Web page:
And it's so sweet that Nana sings along
The music notes fall from the sky
It's Baby's First Christmas Lullaby
The angels smile and spread their wings
And if you listen you can hear them sing
And through the room reindeers dance and fly
That's Baby's First Christmas Lullaby
Charlotte wakes when she hears the croons
Of candy canes and singing spoons
Hush, Amanda, now don't you weep
Your dolls will sing you back to sleep
Santa comes with Rudolph too
And here's a special gift they bring to you
And you can sing it if you try
That's Baby's First Christmas Lullaby
The Christmas tree begins to sway
And all the toy balloons just seem to say
Don't let the music pass you by
It's Baby's First Christmas Lullaby
Tweedle Dum and Tweedle Dee
Are harmonizing 'neath the tree
The mistletoes let out a sigh
They're telling you, you must not cry
Join with me in this Christmas song
And you'll feel good if you can sing along
So sing it loud and don't be shy
That's Baby's First Christmas Lullaby
(I Love You, Papa Neil)

Book Review: Closer

Closer by Roderick Gordon and Brian Williams, Chicken House Scholastic, New York, 2011.
This is the fourth book in continuing saga “Tunnels” about Will and his family and friends as they travel through the underground tunnels they have found, and battle the Styx, their ruthless adversary, and the Rebecca twins who pretended to be Will’s sister  but now have become his worst enemy.  They want him dead, and he them.  They get their chance, and cause great emotional pain but do not quite get Will.  Both Will’s parents have been subject to the evil of the Styx.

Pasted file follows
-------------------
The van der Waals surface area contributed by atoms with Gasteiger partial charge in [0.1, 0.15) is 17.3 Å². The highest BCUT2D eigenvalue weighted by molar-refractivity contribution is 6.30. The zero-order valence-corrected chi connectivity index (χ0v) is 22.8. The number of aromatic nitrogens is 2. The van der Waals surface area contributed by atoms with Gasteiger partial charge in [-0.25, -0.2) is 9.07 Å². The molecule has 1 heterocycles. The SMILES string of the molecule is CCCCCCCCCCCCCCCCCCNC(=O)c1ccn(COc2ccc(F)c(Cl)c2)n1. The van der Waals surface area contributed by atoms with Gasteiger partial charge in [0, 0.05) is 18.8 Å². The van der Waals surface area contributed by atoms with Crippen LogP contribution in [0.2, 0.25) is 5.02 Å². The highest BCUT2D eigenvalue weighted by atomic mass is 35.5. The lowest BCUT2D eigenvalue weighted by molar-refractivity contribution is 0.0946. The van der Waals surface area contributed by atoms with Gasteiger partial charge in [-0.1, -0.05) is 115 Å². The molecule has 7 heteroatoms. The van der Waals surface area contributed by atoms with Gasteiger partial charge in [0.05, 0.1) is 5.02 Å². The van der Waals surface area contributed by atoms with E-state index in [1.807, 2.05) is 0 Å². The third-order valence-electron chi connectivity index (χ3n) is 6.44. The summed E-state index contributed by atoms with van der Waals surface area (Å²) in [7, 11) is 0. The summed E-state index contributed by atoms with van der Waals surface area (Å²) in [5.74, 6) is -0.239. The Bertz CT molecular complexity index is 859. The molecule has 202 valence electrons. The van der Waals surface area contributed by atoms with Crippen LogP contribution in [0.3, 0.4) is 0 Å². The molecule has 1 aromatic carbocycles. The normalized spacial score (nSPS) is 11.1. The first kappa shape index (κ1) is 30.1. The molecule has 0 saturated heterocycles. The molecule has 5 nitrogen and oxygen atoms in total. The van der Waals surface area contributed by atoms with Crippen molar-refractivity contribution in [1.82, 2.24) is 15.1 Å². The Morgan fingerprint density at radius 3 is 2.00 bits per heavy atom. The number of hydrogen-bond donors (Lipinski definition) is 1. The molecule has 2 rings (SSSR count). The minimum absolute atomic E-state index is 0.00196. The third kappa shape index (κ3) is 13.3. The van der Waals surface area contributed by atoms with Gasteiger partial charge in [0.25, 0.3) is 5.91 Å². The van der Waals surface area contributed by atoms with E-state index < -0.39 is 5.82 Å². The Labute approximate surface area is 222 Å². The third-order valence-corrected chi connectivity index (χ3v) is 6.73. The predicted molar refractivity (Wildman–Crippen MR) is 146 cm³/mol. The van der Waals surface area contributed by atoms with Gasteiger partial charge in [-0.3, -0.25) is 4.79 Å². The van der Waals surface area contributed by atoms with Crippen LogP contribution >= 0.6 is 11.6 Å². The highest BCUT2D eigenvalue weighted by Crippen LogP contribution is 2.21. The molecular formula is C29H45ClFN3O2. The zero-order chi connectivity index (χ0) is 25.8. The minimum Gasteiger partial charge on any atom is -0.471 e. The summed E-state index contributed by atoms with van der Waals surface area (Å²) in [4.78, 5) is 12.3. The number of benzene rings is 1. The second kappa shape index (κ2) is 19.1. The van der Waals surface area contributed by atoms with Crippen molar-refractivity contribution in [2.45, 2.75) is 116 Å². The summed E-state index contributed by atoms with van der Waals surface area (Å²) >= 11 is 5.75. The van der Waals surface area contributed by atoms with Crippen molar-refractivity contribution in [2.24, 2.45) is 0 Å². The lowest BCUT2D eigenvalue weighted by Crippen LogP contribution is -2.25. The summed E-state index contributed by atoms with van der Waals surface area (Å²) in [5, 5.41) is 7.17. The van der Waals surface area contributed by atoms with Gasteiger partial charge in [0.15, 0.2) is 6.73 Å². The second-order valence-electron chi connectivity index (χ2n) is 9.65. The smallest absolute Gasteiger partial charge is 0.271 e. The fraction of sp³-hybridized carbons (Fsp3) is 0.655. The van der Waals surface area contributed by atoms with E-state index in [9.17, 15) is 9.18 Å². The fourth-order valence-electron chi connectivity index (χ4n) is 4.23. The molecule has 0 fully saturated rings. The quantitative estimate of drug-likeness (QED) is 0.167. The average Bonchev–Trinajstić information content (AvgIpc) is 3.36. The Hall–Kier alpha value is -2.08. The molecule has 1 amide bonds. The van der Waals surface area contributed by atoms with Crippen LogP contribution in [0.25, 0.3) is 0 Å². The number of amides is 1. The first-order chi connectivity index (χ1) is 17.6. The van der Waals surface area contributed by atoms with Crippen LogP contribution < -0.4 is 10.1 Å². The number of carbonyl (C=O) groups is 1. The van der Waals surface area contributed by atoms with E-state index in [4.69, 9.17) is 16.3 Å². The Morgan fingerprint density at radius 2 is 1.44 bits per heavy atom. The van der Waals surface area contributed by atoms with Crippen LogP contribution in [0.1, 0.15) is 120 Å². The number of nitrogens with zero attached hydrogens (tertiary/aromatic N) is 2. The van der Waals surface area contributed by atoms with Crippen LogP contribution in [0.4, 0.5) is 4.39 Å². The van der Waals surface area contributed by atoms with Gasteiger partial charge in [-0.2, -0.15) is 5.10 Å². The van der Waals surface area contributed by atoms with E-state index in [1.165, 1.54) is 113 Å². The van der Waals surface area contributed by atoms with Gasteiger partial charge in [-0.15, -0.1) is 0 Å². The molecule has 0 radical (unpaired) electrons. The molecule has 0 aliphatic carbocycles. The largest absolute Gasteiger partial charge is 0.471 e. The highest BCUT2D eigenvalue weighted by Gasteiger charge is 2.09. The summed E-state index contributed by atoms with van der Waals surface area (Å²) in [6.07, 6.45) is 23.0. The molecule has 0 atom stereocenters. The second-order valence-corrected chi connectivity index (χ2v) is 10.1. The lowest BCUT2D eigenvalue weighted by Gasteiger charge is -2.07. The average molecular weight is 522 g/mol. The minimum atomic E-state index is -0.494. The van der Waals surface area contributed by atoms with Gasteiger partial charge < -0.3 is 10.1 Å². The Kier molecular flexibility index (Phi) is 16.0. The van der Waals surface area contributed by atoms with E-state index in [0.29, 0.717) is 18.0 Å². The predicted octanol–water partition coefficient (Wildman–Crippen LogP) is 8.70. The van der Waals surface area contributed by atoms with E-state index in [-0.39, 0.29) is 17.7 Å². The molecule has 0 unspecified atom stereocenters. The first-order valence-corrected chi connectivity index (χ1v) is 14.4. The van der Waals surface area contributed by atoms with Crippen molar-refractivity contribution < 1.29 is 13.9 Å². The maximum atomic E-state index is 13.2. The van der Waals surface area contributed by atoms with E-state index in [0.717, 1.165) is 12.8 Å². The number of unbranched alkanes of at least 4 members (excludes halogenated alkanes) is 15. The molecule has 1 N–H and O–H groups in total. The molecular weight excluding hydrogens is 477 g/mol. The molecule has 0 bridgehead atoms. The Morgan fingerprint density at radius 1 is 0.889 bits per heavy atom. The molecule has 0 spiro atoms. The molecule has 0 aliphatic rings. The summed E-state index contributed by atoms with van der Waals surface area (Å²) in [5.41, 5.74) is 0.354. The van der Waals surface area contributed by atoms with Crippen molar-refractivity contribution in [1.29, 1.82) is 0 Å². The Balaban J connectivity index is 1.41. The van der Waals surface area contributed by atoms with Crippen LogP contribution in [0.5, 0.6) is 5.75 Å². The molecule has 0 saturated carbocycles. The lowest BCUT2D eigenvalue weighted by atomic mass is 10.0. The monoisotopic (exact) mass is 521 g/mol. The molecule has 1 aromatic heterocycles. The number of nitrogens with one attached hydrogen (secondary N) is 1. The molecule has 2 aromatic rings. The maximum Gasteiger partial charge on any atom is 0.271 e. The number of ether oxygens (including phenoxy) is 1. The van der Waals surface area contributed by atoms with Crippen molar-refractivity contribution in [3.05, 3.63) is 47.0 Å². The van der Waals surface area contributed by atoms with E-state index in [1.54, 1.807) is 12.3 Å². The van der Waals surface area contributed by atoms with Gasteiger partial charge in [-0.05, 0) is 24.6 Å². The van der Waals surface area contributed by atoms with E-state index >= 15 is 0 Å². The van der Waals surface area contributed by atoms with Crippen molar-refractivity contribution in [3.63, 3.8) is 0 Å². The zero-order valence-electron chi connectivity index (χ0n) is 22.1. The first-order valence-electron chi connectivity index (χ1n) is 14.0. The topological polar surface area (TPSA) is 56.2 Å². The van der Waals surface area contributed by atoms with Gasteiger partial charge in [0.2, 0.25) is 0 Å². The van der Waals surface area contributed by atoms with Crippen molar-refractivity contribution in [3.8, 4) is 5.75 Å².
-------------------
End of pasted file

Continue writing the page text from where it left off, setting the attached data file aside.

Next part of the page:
In this book we have a twist; a schism among the Styx themselves.  Eddie, Elliot’s father (the girl that has befriended Will and his companion Chester who is half colony and half Styx) wants to over throw his own leadership, and uses Drake, Will and his friends to help him in this cause, while pretending to be the friend who is wanting to see his daughter safe. 
This is still a roller coaster underground.  There is more to come.